Kate Buchanan: The problem with this is we would expect to see a population decline if females are choosing to mate with males that are in poor condition, and in fact that's exactly what we've seen in European populations of starling which are now listed as a Red Data Book species because they are showing such sharp decline in populations. So of course there are other reasons for this decline but we're suggesting that environmental pollutants might be one of them.
Robyn Williams: Where do the birds go to get, in the wild, these chemicals? Where do they pick them up?
Kate Buchanan: Our hypothesised route was foraging on sewage treatment filter beds, and there may be other sources of oestrogen mimics but our study focuses on a number of different chemicals which are largely products of the plastics industry and also natural oestrogen which is bioaccumulating in invertebrates on sewage treatment filter beds.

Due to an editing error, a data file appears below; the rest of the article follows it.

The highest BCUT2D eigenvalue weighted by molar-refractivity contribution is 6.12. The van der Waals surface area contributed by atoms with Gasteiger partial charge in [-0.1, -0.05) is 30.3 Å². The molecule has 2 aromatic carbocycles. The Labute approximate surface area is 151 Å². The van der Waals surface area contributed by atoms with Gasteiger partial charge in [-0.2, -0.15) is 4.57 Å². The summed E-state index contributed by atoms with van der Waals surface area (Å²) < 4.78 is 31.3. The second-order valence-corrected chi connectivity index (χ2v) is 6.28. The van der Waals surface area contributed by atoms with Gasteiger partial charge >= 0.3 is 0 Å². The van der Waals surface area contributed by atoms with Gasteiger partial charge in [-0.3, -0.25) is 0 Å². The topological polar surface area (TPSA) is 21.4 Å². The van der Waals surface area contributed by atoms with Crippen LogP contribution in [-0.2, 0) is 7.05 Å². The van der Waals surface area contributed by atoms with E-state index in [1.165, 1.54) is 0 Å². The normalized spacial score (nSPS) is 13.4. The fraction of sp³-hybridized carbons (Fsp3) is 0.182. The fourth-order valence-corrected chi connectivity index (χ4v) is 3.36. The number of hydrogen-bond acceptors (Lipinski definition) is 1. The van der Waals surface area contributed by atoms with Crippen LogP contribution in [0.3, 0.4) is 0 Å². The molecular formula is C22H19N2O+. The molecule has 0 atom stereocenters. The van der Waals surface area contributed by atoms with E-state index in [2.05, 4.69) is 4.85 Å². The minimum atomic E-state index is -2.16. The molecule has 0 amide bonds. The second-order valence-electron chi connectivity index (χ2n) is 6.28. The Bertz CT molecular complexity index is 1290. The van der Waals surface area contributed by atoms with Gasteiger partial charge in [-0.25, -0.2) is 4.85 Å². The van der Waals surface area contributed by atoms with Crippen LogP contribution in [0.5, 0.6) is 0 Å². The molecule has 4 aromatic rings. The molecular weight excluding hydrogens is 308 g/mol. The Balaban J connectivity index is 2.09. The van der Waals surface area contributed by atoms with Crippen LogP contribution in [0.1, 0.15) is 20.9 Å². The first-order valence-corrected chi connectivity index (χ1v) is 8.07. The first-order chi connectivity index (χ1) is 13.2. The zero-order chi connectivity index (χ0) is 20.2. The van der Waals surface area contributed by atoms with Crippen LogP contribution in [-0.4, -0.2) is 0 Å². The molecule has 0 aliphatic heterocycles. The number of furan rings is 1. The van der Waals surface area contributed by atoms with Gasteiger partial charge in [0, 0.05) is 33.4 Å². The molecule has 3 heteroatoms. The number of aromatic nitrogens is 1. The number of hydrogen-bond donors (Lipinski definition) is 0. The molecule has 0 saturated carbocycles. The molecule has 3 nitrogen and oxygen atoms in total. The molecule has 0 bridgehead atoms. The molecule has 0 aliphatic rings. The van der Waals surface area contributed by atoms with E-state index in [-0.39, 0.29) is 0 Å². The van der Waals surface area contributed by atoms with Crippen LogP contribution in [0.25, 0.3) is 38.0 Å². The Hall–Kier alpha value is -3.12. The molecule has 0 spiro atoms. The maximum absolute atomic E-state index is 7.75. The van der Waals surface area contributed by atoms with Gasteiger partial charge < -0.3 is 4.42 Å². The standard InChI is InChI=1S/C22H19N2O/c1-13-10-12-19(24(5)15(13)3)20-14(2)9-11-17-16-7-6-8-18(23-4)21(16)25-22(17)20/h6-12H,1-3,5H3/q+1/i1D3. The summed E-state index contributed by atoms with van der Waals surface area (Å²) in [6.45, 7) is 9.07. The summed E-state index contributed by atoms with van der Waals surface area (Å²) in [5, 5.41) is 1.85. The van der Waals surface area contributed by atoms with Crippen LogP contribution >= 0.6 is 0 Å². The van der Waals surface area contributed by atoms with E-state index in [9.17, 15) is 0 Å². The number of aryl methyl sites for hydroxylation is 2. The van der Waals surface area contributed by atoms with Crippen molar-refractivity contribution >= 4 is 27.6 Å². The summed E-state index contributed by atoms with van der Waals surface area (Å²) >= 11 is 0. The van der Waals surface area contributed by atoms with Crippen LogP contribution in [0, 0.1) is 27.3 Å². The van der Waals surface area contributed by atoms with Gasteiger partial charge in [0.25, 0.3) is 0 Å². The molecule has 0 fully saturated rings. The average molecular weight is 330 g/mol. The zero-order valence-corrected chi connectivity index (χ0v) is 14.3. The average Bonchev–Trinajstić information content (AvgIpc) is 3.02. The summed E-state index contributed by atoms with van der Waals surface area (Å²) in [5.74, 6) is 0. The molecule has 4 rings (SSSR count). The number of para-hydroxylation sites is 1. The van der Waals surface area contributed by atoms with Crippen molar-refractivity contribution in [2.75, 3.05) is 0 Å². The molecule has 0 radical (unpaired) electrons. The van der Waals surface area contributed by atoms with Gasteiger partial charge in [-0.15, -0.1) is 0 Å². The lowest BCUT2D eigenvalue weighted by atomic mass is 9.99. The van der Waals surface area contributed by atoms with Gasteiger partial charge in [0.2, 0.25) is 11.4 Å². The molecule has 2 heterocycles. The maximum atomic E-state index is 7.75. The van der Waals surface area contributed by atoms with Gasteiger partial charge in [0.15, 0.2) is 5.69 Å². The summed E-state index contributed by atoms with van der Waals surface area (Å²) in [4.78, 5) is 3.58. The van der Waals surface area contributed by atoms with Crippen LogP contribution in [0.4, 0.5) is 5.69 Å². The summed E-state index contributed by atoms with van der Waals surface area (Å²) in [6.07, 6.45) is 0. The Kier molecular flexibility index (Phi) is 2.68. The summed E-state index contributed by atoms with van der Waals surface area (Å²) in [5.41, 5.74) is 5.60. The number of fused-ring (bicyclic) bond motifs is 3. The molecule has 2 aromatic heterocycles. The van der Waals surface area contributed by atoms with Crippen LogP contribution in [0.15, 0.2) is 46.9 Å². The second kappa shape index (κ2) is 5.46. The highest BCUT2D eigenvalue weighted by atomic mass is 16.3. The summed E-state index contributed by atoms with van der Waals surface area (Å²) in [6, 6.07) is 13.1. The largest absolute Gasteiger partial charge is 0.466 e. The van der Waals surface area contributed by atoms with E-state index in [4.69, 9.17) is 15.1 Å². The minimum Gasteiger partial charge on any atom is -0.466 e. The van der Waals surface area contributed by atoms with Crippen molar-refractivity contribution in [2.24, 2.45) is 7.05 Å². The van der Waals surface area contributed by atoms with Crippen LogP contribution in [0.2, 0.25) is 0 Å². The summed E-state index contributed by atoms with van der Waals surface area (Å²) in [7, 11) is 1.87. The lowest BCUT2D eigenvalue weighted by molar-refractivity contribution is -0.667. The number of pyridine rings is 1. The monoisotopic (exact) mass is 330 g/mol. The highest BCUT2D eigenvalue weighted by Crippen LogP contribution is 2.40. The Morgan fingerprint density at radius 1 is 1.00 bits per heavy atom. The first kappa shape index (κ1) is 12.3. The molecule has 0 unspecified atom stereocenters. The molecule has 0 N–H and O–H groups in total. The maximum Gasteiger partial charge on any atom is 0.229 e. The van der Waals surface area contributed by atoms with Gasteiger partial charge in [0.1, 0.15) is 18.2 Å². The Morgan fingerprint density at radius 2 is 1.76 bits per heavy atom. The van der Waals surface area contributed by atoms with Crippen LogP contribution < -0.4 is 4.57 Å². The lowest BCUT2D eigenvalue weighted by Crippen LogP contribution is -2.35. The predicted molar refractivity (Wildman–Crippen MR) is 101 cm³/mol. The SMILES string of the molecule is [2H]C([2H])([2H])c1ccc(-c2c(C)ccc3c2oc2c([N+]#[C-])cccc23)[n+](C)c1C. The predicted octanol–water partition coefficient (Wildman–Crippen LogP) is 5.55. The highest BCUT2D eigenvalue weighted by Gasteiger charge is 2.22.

Robyn Williams: With other animals who are also picking up these chemicals, the ones that don't have birdsong, how would you test the same sort of thing with them?
Kate Buchanan: It depends on oestrogen dependent behaviours. So you would have to look at hormone levels in those animals or neural development in centres that are dependent on oestrogen, or other condition indices.